Informant: Well at Christmas we’ll always have Buche de Noel… Which is a French dessert. It’s like, “Christmas log…” And it’s like a cake, and it’s like a roll, you know? Where you roll it up? And you decorate it to like resemble a log, and a lot of times it’ll have like marzipan… Like little marzipan mushrooooms, or little like eeeeelves, or something, and there’ll be like powdered sugar to be like snoooooow. And they’re just like super pretty. And we always do that. 


Informant: We’re not French, but we always do it. My mom did a year abroad in France, so she’s big on France. We go there a lot. All I know is it’s just like a traditional French dessert to have at Christmas. 

Interviewer: Do you make it or buy it?

Informant: We always buy it. We always do catering for Christmas. Cooking or baking is too much pressure. We wanna be like enjoying ourselves. Like for me, I really love baking, but if there’s a lot of people around, I like hate baking. I’ll be like, “Get out of my space. Like stop it. Like leave.”


Buche de Noel began as a tradition because it represented the burning of the Yule log, which is rooted in Pagan rituals. The tradition then evolved from the burning of a log to making and consuming a cake, which has then become cross-culturally adopted, with a German-American family making this French dessert part of their family tradition. This demonstrates how traditions can change over time and become adopted by new people and groups. The informant is attracted to this Christmas cake even without fully understanding its ritual context and history. Instead, she appreciates it for its aesthetic appearance and sweet taste. This is perhaps why, as Elliott Oring writes in Folk Groups and Folklore Genres: an Introduction, “food traditions are likely to be tenacious and survive when other aspects of culture are transformed or disappear” (35). One does not always have to know a food’s ritual context to appreciate its taste or appearance. Thus, food can be adopted by “outsiders.” Buche de Noel is now a part of the informant’s family tradition, and has taken on its own meaning within the Christmas traditions and rituals of her family––a meaning that is separate from the context and meaning it might have to a French family.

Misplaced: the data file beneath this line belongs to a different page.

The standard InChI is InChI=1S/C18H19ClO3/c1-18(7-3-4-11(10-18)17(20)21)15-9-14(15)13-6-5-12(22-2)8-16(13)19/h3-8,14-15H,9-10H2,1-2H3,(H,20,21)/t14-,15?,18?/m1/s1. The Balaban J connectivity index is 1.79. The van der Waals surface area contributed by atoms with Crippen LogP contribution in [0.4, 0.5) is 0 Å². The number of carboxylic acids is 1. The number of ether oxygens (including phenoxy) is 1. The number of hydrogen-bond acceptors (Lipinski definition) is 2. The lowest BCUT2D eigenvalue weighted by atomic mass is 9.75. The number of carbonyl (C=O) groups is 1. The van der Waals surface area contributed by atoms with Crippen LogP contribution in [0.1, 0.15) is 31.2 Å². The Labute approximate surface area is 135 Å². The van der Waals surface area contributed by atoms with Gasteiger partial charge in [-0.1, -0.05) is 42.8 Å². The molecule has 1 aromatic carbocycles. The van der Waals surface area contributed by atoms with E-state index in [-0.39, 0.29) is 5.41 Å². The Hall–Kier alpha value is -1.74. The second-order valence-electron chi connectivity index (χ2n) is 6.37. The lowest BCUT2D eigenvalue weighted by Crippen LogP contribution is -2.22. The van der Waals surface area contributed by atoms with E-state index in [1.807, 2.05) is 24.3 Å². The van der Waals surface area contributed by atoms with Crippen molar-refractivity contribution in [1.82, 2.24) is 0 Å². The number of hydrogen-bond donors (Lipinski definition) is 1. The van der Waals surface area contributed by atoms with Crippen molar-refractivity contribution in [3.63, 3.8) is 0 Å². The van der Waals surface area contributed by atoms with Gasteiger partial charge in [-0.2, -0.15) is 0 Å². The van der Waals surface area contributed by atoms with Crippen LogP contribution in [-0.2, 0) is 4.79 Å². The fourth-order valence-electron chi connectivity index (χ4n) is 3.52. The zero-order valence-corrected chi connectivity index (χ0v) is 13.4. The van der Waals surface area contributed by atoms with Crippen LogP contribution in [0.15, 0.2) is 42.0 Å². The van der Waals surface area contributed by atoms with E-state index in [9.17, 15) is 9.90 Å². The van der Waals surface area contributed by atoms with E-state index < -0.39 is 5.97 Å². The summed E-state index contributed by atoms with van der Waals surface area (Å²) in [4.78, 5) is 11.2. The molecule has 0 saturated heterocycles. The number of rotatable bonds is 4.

Source cited above: Oring, Elliott. Folk Groups and Folklore Genres: an Introduction. Utah State University Press, 1986.

Three Kings’ Day

My friend Rudy, who is Mexican-American, shared the following description with me of how their family celebrates Three Kings’ Day: